A writer named Algernon (but called Harry by his friends) buys a picture of a boat on a lake, and his obsession with it renders normal life impossible. He attempts to function again by ... See full summary »
A feature-length documentary starring Fran Lebowitz, a writer known for her unique take on modern life. The film weaves together extemporaneous monologues with archival footage and the ... See full summary »
William F. Buckley,
Martin Scorsese interviews his mother and father about their life in New York City and the family history back in Sicily. These are two people who have lived together for a long time and know each other very well.
Now middle-aged, mobster Murray looks back at his humble beginnings as a bootlegger and his rise to becoming wealthy and highly influential. Through it he talks about how much of his ... See full summary »
Film-maker Martin Scorsese looks back over the impact of The Statue of Liberty on the twentieth century, her evolution and what she meant to people of the past and what she continues to mean after September eleventh, 2001.
Martin Scorsese goes to lengths at the start of The Key to Reserva to present it like it's buried treasure he's discovered; his enthusiasm seems genuine, even funny (i.e. when he goes on about if Hitchcock were alive he'd direct it, but he's not, so...) and then he presents what he's directed- missing pages from a few pages of script that were never shot by Hitchcock. But as the film unfolds, which seems like the greatest homage, as opposed to a real abandoned script, to the master of suspense ever made, there's the eerie feeling it is just that. I loved seeing Scorsese go into a kind of master's class demonstration of how to emphasize all of the obsessions, which were highlighted in the screenplay... And yet, it also seemed a little fishy. It wasn't until later on that a friend, who also saw the short, told me it was fake. Curses! And the birds at the end too were part of the gimmick I bet!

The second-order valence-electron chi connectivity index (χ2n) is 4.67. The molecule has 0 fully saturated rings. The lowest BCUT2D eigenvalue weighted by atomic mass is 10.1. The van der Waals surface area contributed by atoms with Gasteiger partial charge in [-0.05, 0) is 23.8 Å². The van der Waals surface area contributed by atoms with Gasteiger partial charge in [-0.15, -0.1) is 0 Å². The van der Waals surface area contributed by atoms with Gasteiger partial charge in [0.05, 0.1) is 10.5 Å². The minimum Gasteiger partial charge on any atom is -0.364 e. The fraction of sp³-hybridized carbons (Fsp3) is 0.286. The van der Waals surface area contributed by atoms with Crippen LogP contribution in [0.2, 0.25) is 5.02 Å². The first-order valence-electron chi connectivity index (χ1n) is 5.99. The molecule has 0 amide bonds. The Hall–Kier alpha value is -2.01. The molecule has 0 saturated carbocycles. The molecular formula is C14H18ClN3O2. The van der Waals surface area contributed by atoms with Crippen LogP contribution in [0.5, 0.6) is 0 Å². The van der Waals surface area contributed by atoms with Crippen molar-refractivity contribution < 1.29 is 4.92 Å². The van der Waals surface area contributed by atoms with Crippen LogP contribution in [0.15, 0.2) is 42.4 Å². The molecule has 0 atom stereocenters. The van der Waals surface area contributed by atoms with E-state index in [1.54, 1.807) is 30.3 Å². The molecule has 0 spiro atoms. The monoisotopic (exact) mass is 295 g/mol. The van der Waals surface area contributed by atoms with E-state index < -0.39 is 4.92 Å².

All kidding aside, it's a splendid tribute to Hitch, with a dastardly sense of timing with the scene at the opera, a strange amalgamation of the tensest of Hitchcock's grab bag calling to the likes of Sabateur (ironically, or just oddly enough, twenty years ago Dario Argento, a disciple of Hitchcockian suspense to a very-much Italian horror degree, had a sequence almost just like this one in his film Opera). Simon Baker plays the killer, and there's a timing to his movements that suggests something like perfect clockwork, a kind of divine madness that comes more out of technique then in storytelling. Then again, it's the story itself, however short, that brings it out as such. In the end it's all a big goof by Scorsese played on the audience, but a brilliant one, and he puts himself in the background knowing of his own persona in the process. Matter of fact, that's the real key to reserva, if you'll forgive the not-quite pun: process is the way it goes, be it timing a murder to an orchestration, or a dolly shot or crane move to just the right pitch.
And, of course, always with a knowing grin as with the master's best work... which reminds me, you'd never know it, but it's a wine commercial!
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